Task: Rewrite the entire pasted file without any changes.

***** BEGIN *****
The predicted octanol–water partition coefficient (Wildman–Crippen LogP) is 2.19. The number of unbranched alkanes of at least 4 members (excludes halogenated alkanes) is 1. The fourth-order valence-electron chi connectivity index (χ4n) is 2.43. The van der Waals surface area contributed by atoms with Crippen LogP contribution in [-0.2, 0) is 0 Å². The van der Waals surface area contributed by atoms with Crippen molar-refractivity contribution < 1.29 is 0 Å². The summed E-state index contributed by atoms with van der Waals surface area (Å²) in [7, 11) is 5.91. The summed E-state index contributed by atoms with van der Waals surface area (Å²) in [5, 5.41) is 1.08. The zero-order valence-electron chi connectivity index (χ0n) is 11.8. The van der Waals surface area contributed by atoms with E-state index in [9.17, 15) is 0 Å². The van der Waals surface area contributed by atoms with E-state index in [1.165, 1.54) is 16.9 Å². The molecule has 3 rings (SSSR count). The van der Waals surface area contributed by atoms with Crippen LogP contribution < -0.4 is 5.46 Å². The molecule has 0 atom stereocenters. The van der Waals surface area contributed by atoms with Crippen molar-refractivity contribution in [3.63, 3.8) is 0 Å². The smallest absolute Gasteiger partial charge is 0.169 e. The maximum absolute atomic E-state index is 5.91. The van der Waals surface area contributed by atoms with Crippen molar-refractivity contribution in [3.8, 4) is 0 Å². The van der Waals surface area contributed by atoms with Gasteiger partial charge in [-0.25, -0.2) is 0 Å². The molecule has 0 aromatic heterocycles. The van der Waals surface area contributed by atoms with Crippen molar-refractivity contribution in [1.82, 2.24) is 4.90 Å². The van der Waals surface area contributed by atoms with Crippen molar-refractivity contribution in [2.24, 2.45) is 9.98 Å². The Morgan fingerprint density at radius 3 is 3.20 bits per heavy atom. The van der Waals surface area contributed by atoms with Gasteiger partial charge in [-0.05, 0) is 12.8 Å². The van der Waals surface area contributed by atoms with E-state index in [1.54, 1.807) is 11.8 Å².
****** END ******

The predicted octanol–water partition coefficient (Wildman–Crippen LogP) is 2.19. The number of unbranched alkanes of at least 4 members (excludes halogenated alkanes) is 1. The fourth-order valence-electron chi connectivity index (χ4n) is 2.43. The van der Waals surface area contributed by atoms with Crippen LogP contribution in [-0.2, 0) is 0 Å². The van der Waals surface area contributed by atoms with Crippen molar-refractivity contribution < 1.29 is 0 Å². The summed E-state index contributed by atoms with van der Waals surface area (Å²) in [7, 11) is 5.91. The summed E-state index contributed by atoms with van der Waals surface area (Å²) in [5, 5.41) is 1.08. The zero-order valence-electron chi connectivity index (χ0n) is 11.8. The van der Waals surface area contributed by atoms with E-state index in [9.17, 15) is 0 Å². The van der Waals surface area contributed by atoms with E-state index in [1.165, 1.54) is 16.9 Å². The molecule has 3 rings (SSSR count). The van der Waals surface area contributed by atoms with Crippen LogP contribution < -0.4 is 5.46 Å². The molecule has 0 atom stereocenters. The van der Waals surface area contributed by atoms with Crippen molar-refractivity contribution in [3.63, 3.8) is 0 Å². The smallest absolute Gasteiger partial charge is 0.169 e. The maximum absolute atomic E-state index is 5.91. The van der Waals surface area contributed by atoms with Crippen molar-refractivity contribution in [3.8, 4) is 0 Å². The van der Waals surface area contributed by atoms with Gasteiger partial charge in [-0.25, -0.2) is 0 Å². The molecule has 0 aromatic heterocycles. The van der Waals surface area contributed by atoms with Crippen molar-refractivity contribution in [1.82, 2.24) is 4.90 Å². The van der Waals surface area contributed by atoms with Crippen molar-refractivity contribution in [2.24, 2.45) is 9.98 Å². The Morgan fingerprint density at radius 3 is 3.20 bits per heavy atom. The van der Waals surface area contributed by atoms with Gasteiger partial charge in [-0.05, 0) is 12.8 Å². The van der Waals surface area contributed by atoms with E-state index in [1.54, 1.807) is 11.8 Å².